More culturally subversive needs involve the risk of causing neurosis or psychosis, so the popular novel fakes the defense mechanisms of those diseases only to ensure man’s good psychic health. Thus, neurosis mechanisms such as projection, regression, sublimation and rationalization become literary devices. The first one prevents man’s natural destructivity from becoming either morality or violence in real life by dramatizing them as projected on a secondary character. Regression normally happens after brutal contact with hostile reality, but here it only involves the reader virtually turning back to the stage of protected girl or to that of free pioneer. Sublimation involves converting taboo contents to completely different forms or into different realms. Finally, rationalization involves inventing reasonable explanations for fantasy produced by the disease and, in our case, by the novel.
Other defense mechanisms are reproduced in the popular novel, such as masochism itself, perfectionism and narcissism, all in response to the imminent feeling of insecurity.
On the whole, the popular novel addresses the unconscious to manipulate and restrain it because it is the only side of man’s personality that cannot be confiscated by culture but is too powerful to be left uncontrolled.
From Novel to Film in the Popular Culture
Novel and film differ greatly in form. While literature is conceptual and unveils aspects hidden beneath the superficial appearances, also transfiguring the realities reproduced, film is doomed to direct and exact reproduction, concrete recording. Furthermore, film is a narration always in the present, not allowing the viewer to detach from it, to enable esthetic distancing, whereas the latter is very much the case in literature. Conceptual art forces the consumer to become active in processing the text, whereas the screen image is the same for all and the narrative runs at the exact same speed for all, excluding meditation or subjective perception.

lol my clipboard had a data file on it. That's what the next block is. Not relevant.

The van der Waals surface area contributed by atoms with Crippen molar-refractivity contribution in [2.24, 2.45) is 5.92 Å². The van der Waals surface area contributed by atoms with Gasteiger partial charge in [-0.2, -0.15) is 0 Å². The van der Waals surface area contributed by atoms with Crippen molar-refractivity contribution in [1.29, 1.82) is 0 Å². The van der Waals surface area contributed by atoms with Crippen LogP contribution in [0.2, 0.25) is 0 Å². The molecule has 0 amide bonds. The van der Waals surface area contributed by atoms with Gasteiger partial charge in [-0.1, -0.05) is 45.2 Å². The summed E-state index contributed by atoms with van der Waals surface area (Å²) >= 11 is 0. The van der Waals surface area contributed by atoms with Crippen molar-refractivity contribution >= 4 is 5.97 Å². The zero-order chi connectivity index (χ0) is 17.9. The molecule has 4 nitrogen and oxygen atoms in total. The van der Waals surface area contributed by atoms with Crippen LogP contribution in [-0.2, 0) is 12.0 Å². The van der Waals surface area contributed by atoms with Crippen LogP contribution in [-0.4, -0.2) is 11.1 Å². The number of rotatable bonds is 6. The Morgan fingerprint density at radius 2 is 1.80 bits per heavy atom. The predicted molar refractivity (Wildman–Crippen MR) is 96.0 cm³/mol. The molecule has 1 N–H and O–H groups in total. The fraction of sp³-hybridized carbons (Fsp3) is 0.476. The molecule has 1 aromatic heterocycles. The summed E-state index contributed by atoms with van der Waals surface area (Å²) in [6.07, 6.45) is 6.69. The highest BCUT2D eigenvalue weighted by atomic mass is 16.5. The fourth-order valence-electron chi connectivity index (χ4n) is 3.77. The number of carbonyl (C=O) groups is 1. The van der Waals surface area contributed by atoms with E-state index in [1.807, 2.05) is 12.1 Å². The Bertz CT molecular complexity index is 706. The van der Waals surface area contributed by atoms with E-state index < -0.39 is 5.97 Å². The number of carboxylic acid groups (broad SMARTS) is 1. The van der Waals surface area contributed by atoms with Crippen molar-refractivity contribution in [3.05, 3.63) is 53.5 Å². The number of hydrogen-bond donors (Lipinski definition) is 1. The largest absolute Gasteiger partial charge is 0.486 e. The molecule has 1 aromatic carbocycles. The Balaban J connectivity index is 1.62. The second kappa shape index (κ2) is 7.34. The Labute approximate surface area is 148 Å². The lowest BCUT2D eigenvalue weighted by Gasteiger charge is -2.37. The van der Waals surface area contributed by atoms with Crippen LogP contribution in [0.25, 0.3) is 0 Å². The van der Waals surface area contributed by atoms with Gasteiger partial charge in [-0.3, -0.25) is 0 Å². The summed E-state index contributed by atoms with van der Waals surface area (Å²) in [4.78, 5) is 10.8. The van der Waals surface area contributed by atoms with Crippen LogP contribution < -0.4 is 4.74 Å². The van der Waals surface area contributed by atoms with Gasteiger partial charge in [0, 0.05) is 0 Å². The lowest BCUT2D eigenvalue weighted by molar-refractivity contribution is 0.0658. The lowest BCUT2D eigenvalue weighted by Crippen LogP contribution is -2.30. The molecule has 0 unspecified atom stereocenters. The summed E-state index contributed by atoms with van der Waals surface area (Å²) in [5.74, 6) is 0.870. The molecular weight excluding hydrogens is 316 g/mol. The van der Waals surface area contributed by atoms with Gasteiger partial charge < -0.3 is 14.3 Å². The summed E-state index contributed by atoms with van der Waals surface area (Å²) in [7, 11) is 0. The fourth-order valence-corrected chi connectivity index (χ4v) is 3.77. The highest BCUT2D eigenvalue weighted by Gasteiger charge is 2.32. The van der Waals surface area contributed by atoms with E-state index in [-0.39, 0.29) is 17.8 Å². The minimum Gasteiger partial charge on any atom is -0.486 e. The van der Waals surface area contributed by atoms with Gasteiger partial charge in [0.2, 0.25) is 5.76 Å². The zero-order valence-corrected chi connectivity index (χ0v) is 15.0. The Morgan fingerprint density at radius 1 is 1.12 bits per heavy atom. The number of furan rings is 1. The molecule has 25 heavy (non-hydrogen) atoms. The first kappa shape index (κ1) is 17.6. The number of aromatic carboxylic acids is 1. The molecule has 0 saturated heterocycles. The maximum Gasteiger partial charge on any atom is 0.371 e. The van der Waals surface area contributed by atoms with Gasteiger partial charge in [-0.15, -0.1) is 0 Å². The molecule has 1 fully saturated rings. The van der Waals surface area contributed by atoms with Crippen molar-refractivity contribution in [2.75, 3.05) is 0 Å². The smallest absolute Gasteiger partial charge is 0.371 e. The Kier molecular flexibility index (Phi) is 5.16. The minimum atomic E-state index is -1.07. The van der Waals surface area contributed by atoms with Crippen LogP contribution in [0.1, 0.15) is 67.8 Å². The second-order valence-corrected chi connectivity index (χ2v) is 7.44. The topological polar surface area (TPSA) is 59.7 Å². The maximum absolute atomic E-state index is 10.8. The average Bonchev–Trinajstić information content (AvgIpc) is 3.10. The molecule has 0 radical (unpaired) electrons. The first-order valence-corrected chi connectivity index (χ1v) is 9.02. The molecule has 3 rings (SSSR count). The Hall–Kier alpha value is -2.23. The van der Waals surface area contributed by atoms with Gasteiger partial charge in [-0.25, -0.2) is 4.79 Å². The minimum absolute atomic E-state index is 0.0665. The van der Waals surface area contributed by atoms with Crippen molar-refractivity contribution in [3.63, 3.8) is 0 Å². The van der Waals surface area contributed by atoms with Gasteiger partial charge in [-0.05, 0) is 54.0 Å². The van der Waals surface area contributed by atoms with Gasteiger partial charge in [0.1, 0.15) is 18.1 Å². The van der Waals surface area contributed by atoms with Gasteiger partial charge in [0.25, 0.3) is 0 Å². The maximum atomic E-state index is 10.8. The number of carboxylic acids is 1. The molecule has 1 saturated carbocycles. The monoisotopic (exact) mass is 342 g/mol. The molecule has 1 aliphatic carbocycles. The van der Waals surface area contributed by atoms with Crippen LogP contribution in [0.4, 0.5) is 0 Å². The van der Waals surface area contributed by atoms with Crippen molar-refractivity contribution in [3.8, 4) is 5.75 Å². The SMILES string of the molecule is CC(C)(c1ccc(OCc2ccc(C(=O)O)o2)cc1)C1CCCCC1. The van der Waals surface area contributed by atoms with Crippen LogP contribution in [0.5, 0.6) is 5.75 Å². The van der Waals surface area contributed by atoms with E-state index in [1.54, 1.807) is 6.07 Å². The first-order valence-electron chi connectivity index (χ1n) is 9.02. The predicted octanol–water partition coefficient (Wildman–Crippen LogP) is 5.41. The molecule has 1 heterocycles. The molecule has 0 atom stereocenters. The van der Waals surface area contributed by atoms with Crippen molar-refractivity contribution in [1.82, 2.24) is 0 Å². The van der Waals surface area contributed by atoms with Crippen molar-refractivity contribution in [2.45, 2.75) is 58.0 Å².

However, as the novel was popular, legitimate as a form of expression and ready-made, screening has been a popular option for a long time.
Moreover, compared to the popular novel, film is not only valid, but a more efficient and successful form. Film is the popular novel of the next era in American culture. It only offers sensationalism, exoticism in a more direct and concentrated form and, thus, serves the hallucinatory purpose better. Arguably, the popular novel retains a value superiority, since it allows for accidental freedom of thinking, of interpreting the text to be deeper than it was intended to be. Furthermore, some readers may be disappointed with the screening of a novel, as they are attached to formal aspects of the original text.